There was a discussion about how this worked earlier today, and I thought I would take the liberty to explain.

Rails respects REST. That is, distinctions are made between GET, POST, HEAD, PUT, and DELETE requests. More Details.

Rails maintains a routing table to keep track of what's what. This is accessible with rake routes. The following output is only partial.

       accounts_login GET    /accounts/login(.:format)        {:controller=>"accounts", :action=>"login"}
     accounts_private GET    /accounts/private(.:format)      {:controller=>"accounts", :action=>"private"}
accounts_authenticate        /accounts/authenticate(.:format) {:controller=>"accounts", :action=>"authenticate"}
      accounts_logout        /accounts/logout(.:format)       {:controller=>"accounts", :action=>"logout"}
         competitions GET    /competitions(.:format)          {:action=>"index", :controller=>"competitions"}
         competitions POST   /competitions(.:format)          {:action=>"create", :controller=>"competitions"}
      new_competition GET    /competitions/new(.:format)      {:action=>"new", :controller=>"competitions"}
     edit_competition GET    /competitions/:id/edit(.:format) {:action=>"edit", :controller=>"competitions"}
          competition GET    /competitions/:id(.:format)      {:action=>"show", :controller=>"competitions"}
          competition PUT    /competitions/:id(.:format)      {:action=>"update", :controller=>"competitions"}
          competition DELETE /competitions/:id(.:format)      {:action=>"destroy", :controller=>"competitions"}
             accounts GET    /accounts(.:format)              {:action=>"index", :controller=>"accounts"}
             accounts POST   /accounts(.:format)              {:action=>"create", :controller=>"accounts"}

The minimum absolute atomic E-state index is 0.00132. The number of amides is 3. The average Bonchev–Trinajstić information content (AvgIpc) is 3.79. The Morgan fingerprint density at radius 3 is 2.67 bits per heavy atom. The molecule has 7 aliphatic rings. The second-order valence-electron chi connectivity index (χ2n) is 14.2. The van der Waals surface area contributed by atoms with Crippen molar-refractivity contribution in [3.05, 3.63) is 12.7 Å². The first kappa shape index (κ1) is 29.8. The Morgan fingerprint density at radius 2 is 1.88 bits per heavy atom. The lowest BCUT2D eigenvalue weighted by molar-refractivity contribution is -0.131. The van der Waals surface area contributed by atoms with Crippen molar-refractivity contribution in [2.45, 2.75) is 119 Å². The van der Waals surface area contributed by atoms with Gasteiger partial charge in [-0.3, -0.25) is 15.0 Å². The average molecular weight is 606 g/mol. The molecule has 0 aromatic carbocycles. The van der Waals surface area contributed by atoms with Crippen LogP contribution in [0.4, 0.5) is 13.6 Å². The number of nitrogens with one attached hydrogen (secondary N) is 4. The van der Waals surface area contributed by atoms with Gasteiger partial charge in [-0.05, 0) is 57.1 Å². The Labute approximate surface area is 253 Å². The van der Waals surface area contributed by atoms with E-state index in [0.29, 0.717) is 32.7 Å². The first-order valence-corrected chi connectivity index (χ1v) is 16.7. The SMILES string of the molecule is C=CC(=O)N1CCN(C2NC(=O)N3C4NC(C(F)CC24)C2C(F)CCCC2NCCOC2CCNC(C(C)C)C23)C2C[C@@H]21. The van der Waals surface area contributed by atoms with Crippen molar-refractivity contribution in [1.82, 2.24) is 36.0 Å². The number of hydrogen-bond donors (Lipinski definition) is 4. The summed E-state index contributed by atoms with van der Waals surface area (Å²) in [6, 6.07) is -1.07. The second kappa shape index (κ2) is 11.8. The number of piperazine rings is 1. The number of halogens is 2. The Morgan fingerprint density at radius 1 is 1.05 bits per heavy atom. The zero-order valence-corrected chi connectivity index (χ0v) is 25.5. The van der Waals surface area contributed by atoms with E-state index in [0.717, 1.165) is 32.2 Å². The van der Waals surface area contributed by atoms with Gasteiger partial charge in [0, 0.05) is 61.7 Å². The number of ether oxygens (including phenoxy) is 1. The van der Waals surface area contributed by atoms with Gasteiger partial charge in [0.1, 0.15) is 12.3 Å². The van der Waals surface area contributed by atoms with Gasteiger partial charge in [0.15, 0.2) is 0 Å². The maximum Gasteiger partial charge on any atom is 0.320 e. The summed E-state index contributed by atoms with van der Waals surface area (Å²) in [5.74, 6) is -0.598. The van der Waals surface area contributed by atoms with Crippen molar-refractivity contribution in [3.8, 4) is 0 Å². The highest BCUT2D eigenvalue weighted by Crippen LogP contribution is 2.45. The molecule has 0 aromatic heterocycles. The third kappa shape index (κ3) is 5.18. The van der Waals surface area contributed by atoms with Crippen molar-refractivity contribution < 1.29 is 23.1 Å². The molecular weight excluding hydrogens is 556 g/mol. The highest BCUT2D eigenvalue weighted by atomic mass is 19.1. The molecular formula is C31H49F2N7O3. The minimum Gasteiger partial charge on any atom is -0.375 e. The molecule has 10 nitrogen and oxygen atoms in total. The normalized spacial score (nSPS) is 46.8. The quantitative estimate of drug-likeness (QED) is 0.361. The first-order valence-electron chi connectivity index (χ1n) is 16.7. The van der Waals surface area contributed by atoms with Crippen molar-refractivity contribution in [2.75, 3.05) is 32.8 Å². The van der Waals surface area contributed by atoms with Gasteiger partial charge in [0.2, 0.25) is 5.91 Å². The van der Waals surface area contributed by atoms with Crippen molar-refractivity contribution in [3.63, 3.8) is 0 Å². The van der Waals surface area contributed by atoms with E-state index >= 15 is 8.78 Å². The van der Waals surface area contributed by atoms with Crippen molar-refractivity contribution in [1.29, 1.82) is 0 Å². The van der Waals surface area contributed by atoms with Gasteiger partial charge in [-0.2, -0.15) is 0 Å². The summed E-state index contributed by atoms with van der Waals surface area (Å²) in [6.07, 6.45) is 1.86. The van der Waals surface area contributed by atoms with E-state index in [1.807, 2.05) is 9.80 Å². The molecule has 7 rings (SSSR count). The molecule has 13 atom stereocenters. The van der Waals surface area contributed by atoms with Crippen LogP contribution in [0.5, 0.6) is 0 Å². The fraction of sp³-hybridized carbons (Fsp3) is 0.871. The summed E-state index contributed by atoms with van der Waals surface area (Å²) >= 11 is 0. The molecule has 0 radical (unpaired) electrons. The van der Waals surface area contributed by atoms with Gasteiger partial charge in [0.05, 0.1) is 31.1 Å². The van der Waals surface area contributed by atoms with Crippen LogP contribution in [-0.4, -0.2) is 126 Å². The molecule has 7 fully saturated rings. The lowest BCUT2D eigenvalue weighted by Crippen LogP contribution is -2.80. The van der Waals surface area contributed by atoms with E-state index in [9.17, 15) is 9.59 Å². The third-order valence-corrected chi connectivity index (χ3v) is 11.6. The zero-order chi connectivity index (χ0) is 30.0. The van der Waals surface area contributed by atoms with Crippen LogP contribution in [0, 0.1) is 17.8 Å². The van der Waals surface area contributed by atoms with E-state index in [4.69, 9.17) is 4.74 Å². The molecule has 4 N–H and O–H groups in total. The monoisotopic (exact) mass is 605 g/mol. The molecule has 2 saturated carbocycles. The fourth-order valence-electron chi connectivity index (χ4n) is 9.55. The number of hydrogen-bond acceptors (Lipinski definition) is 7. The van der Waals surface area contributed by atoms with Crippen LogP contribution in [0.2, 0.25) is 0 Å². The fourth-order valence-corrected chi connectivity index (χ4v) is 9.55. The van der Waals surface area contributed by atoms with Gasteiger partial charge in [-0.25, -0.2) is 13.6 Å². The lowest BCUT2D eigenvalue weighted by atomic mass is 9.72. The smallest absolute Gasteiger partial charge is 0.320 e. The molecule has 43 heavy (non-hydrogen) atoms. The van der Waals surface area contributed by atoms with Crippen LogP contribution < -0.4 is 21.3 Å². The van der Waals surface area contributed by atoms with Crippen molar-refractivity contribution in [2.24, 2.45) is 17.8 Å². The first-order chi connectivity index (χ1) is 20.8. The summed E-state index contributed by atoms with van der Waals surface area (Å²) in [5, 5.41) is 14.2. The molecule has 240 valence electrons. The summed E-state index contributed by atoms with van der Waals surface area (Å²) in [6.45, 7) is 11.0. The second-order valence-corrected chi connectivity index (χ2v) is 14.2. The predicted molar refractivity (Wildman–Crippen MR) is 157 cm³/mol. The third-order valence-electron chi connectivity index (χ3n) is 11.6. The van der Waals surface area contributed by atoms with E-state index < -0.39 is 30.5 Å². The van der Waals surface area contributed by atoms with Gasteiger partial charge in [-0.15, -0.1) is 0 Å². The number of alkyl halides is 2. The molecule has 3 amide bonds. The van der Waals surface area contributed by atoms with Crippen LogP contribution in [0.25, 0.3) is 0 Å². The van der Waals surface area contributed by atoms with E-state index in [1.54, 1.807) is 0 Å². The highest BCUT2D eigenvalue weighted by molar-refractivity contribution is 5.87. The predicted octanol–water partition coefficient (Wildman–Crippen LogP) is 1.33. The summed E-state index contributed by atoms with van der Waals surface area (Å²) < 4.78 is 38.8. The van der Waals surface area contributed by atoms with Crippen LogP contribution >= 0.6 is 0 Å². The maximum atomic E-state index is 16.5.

new_account GET    /accounts/new(.:format)          {:action=>"new", :controller=>"accounts"}
         edit_account GET    /accounts/:id/edit(.:format)     {:action=>"edit", :controller=>"accounts"}
              account GET    /accounts/:id(.:format)          {:action=>"show", :controller=>"accounts"}
              account PUT    /accounts/:id(.:format)          {:action=>"update", :controller=>"accounts"}
              account DELETE /accounts/:id(.:format)          {:action=>"destroy ", :controller=>"accounts"}

When Rails sees an HTTP GET request to /accounts/new, it will run the "new" method in the "accounts" controller. If it sees an HTTP POST request to /competitions/, it runs the "create" method in the "competitions" controller and so forth.

This is how the HTML forms get connected up. The form has a submit action of /competitions. I extracted that tidbit from this line:

<form accept-charset="UTF-8" action="/competitions" class="new_competition" id="new_competition" method="post">

When the "Create Competition" button is pressed, the web browser makes an HTTP POST request (as defined in the form's method parameter) to /competitions. Rails looks at that and compares it to its routing table.

Hope that's a reasonable explanation.